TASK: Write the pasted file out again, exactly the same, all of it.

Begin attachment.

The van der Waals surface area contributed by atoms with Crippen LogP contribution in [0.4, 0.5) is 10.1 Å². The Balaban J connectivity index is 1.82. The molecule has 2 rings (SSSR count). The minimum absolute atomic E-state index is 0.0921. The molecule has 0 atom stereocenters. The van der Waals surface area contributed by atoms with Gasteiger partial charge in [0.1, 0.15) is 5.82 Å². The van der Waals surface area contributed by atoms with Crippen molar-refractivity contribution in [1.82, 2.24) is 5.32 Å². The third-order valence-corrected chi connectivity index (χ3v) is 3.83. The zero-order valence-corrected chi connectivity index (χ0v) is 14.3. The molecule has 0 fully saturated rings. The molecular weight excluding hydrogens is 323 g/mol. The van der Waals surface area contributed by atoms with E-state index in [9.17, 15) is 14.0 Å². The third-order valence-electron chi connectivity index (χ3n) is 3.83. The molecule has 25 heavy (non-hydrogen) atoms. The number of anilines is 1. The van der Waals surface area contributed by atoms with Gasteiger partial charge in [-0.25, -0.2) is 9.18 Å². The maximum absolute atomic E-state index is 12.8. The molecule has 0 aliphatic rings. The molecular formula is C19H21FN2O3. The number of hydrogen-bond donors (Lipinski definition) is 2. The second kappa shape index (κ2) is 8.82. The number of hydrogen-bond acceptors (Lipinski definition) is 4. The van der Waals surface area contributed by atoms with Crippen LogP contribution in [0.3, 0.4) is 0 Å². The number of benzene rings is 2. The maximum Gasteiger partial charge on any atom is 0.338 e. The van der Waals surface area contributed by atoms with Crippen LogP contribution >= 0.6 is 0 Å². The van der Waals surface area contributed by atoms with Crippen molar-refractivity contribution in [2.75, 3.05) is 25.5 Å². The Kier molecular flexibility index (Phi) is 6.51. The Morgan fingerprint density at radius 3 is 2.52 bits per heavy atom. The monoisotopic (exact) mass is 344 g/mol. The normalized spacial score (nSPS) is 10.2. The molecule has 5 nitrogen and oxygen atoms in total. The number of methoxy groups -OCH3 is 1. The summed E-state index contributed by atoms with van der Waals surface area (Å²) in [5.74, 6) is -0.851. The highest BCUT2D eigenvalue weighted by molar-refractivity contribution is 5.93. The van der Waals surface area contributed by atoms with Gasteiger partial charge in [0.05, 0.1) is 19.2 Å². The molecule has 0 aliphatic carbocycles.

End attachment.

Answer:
The van der Waals surface area contributed by atoms with Crippen LogP contribution in [0.4, 0.5) is 10.1 Å². The Balaban J connectivity index is 1.82. The molecule has 2 rings (SSSR count). The minimum absolute atomic E-state index is 0.0921. The molecule has 0 atom stereocenters. The van der Waals surface area contributed by atoms with Gasteiger partial charge in [0.1, 0.15) is 5.82 Å². The van der Waals surface area contributed by atoms with Crippen molar-refractivity contribution in [1.82, 2.24) is 5.32 Å². The third-order valence-corrected chi connectivity index (χ3v) is 3.83. The zero-order valence-corrected chi connectivity index (χ0v) is 14.3. The molecule has 0 fully saturated rings. The molecular weight excluding hydrogens is 323 g/mol. The van der Waals surface area contributed by atoms with E-state index in [9.17, 15) is 14.0 Å². The third-order valence-electron chi connectivity index (χ3n) is 3.83. The molecule has 25 heavy (non-hydrogen) atoms. The number of anilines is 1. The van der Waals surface area contributed by atoms with Gasteiger partial charge in [-0.25, -0.2) is 9.18 Å². The maximum absolute atomic E-state index is 12.8. The molecule has 0 aliphatic rings. The molecular formula is C19H21FN2O3. The number of hydrogen-bond donors (Lipinski definition) is 2. The second kappa shape index (κ2) is 8.82. The number of hydrogen-bond acceptors (Lipinski definition) is 4. The van der Waals surface area contributed by atoms with Crippen LogP contribution in [0.3, 0.4) is 0 Å². The number of benzene rings is 2. The maximum Gasteiger partial charge on any atom is 0.338 e. The van der Waals surface area contributed by atoms with Crippen LogP contribution >= 0.6 is 0 Å². The van der Waals surface area contributed by atoms with Crippen molar-refractivity contribution in [2.75, 3.05) is 25.5 Å². The Kier molecular flexibility index (Phi) is 6.51. The Morgan fingerprint density at radius 3 is 2.52 bits per heavy atom. The monoisotopic (exact) mass is 344 g/mol. The normalized spacial score (nSPS) is 10.2. The molecule has 5 nitrogen and oxygen atoms in total. The number of methoxy groups -OCH3 is 1. The summed E-state index contributed by atoms with van der Waals surface area (Å²) in [5.74, 6) is -0.851. The highest BCUT2D eigenvalue weighted by molar-refractivity contribution is 5.93. The van der Waals surface area contributed by atoms with Gasteiger partial charge in [0.05, 0.1) is 19.2 Å². The molecule has 0 aliphatic carbocycles.